Blue and Gold Illustrated

March 2022

Blue & Gold Illustrated: America's Foremost Authority on Notre Dame Football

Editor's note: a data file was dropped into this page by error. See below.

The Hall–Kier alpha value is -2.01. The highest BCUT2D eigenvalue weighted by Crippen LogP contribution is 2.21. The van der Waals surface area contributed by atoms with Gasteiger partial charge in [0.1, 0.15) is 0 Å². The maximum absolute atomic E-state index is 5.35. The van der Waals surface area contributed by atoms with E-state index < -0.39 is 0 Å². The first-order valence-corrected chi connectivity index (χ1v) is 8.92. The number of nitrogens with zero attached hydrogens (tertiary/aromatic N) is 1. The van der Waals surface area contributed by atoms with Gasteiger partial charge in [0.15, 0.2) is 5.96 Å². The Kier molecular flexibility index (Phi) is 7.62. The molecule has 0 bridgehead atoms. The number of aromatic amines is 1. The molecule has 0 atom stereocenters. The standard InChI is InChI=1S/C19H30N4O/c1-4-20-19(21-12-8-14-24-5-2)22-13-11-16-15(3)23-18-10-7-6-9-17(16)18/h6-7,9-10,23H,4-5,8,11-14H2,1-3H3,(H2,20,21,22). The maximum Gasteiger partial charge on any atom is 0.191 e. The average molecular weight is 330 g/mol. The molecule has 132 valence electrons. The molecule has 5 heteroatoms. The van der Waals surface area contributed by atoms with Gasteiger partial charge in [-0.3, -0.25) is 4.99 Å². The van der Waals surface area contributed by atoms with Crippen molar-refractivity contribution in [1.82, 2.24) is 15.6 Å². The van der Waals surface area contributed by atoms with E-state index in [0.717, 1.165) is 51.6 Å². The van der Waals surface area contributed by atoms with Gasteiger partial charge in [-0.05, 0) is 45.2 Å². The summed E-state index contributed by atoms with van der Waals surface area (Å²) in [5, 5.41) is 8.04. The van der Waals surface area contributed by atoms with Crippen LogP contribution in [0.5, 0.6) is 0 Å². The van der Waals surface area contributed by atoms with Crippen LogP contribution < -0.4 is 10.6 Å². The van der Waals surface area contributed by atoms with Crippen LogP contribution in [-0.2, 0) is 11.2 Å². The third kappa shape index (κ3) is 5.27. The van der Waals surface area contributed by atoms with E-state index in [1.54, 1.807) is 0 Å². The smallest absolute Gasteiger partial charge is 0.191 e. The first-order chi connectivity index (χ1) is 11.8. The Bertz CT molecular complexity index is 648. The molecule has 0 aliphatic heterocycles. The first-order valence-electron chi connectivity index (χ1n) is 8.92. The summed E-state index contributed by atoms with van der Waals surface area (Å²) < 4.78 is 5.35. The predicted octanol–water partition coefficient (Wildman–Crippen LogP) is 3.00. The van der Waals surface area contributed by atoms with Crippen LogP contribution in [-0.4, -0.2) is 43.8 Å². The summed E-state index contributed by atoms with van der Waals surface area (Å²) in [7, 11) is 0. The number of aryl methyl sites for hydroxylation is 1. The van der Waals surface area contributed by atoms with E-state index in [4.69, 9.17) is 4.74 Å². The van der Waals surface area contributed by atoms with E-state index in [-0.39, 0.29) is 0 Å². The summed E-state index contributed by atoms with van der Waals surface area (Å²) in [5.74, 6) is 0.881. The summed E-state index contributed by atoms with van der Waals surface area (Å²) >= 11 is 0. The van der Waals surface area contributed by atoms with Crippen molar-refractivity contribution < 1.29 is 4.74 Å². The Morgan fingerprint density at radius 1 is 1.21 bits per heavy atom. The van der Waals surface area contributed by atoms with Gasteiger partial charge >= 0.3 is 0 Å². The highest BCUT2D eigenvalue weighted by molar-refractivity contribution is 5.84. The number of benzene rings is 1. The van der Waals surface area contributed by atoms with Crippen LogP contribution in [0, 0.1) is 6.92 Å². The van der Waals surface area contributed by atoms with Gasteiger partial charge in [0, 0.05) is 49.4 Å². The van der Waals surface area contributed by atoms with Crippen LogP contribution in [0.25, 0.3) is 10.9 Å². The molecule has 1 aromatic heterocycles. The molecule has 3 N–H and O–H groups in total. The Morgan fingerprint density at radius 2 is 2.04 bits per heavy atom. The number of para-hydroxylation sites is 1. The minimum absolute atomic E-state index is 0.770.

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10 MARCH 2022 BLUE & GOLD ILLUSTRATED UNDER THE DOME Offensive Tackles Remain Vitally Important By Tyler Horka Quick, does anyone remember when the complexion of the 2021 Notre Dame football season changed? Oh yeah, it was when freshman offensive lineman Joe Alt emerged as by far the best option to replace the injured Blake Fisher at left tackle. It's almost as if a team doesn't have anything if it doesn't have an offensive line — especially at tackle. That's why the answer is Dayton (Ohio) Wayne High School product Aamil Wagner, who was recently bumped to a five-star recruit in the On3 recruiting rat- ings. On3 has him as the No. 3 offensive tackle in the class of 2022. The On3 Consensus Rankings slot him in at No. 8 in that regard. Either way, Notre Dame has one of the top 10 offensive tackles coming to South Bend. Alt and Fisher still have at least two years to retain starting roles at the tackle positions, but that gives the 6-6, 250-pound Wagner time to bulk up in the weight room. By the time Alt and Fisher are juniors, Wagner will be waiting in the wings to take one of their starting jobs. Big Ten powers Penn State, Ohio State and Michigan were all over Wagner on the recruiting trail. Why wouldn't they have been? His frame already screams edge-sealer on outside power running plays. Just wait until Notre Dame strength and conditioning coach Matt Balis puts him through a couple workout phases. He's not an early enrollee, so that won't happen this spring. But his time is coming. Jaden Mickey Brings Immediate, Long-Term Help By Todd D. Burlage Having elite, top-20 cornerbacks commit to and play for Notre Dame isn't unheard of, but it is a bit unusual. Based on the rankings, the six Irish recruiting classes from 2016-21 brought in only two such cornerbacks: No. 12-ranked Houston Griffith (2018) and No. 18-rated Isaiah Rutherford (2019), and Rutherford transferred to Arizona last January. And at a position of deep need in 2022, the arrival of four-star Jaden Mickey — the No. 16 cornerback in the 2022 class per On3 — finally provides Notre Dame a quality player that will certainly develop over time. Based on his profile, he might even be set to plug and play as a freshman in the fall. Hailing from Centennial High School in Corona, Calif., near Anaheim, this 6-0, 175-pound consensus four-star recruit earned second-team All-America honors from MaxPreps in 2021 after recording 43 tackles, 10 passes broken up and two interceptions, all while competing against some of the top wide- outs and prep programs in the country. Mickey is aggressive and athletic, with active hands and a fearlessness gained from playing for and against the nation's best. He thrives in man-to- man coverage, which suits the high-risk, great-reward defensive philosophy that Irish head coach Marcus Freeman prefers. Judging by the way the Irish secondary played in the Fiesta Bowl, there is no rea- son to think Mickey won't make both a quick and lasting impact at Notre Dame. Point ✦ Counterpoint: WHAT 2022 SIGNEE NOT NAMED JAYLEN SNEED WILL BE THE MOST IMPACTFUL IN HIS NOTRE DAME CAREER? JADEN MICKEY AAMIL WAGNER With a terrific playing and coaching career seemingly behind her, NCAA and professional volleyball great Salima Rockwell still stayed close to her sport and passion the last four years as a broadcaster for ESPN and Big Ten Network … until an unexpected inquiry came to gauge her interest in filling the head coaching vacancy at Notre Dame. Coaching temptation won out, and Rockwell was introduced as the new Irish head coach in January following the departure of Mike John- son after four seasons. Before her broadcasting career, Rockwell spent 12 years as an assistant at Texas and her alma mater Penn State. While coaching at Texas in 2012, Rockwell was part of a staff that led the Longhorns to their first national championship since 1988. A Pittsburgh native, Rockwell, 50, was a four- time All-Big Ten selection at setter, a three-time All-American and a two-time national semifinalist for the Nittany Lions in the early 1990s. BGI: What pulled you out of coaching retire- ment? Rockwell: "It was the conversations that I had through the interview process. Notre Dame knows and recognizes it can be at the top, and we're really not far away from that. This is one of those schools that has the name, and has the prestige and has the history. "It's one of those programs that you know it can be done if you have the support of the adminis- tration. That's what they showed, which made this opportunity impossible to pass up." BGI: Obviously, there's less stress and more freedom as a broadcaster. How tough was it to jump back into the coach- ing grind? Rockwell: "It was pretty tough at first. I loved broad- casting. It is so much fun be- ing able to scout both teams, call the match, not really care who wins, go home and get some sleep. It was awesome. "But at the same time, the part that I missed was the di- rect impact that you have on student-athletes. I love being able to help players grow. Be- ing in competition, yes, that will be more stressful. But as an athlete that has done it, you thrive on that stress." BGI: What was your first order of business? Rockwell: "Reaching out to our current team, start getting to know them. That's very impor- tant. "With so many players leaving, they know that we are going to have to recruit other players, but I wanted them to know how important they are to me, to the program, to the school." BGI: How would you de- scribe your coaching style? Rockwell: "Encouraging and uplifting, while at the same time, holding them account- able and holding them to a very high standard. Once you connect with the team and you build that trust, then you can push them. They get it and they're all in. "I think having been there, playing at the highest level, having won at the highest level, helps that come across as well." BGI: So, what should Notre Dame fans expect? Rockwell: "This is going to take a little time, especially with all of the kids that are leaving and how much we need to fill in. I didn't want to hit a home run in the fall by hodge-podging a team together from the transfer portal. "For me, the importance was to focus on our current team, having them understand that they are the foundation and the culture, and then growing this and becoming a healthy, strong pro- gram that can maintain a level of excellence." — Todd D. Burlage FIVE QUESTIONS WITH … NOTRE DAME VOLLEYBALL COACH SALIMA ROCKWELL Rockwell brings a national champi- onship pedigree as a coach and an All-America background as a player to her new role at Notre Dame. PHOTO COURTESY NOTRE DAME ATHLETICS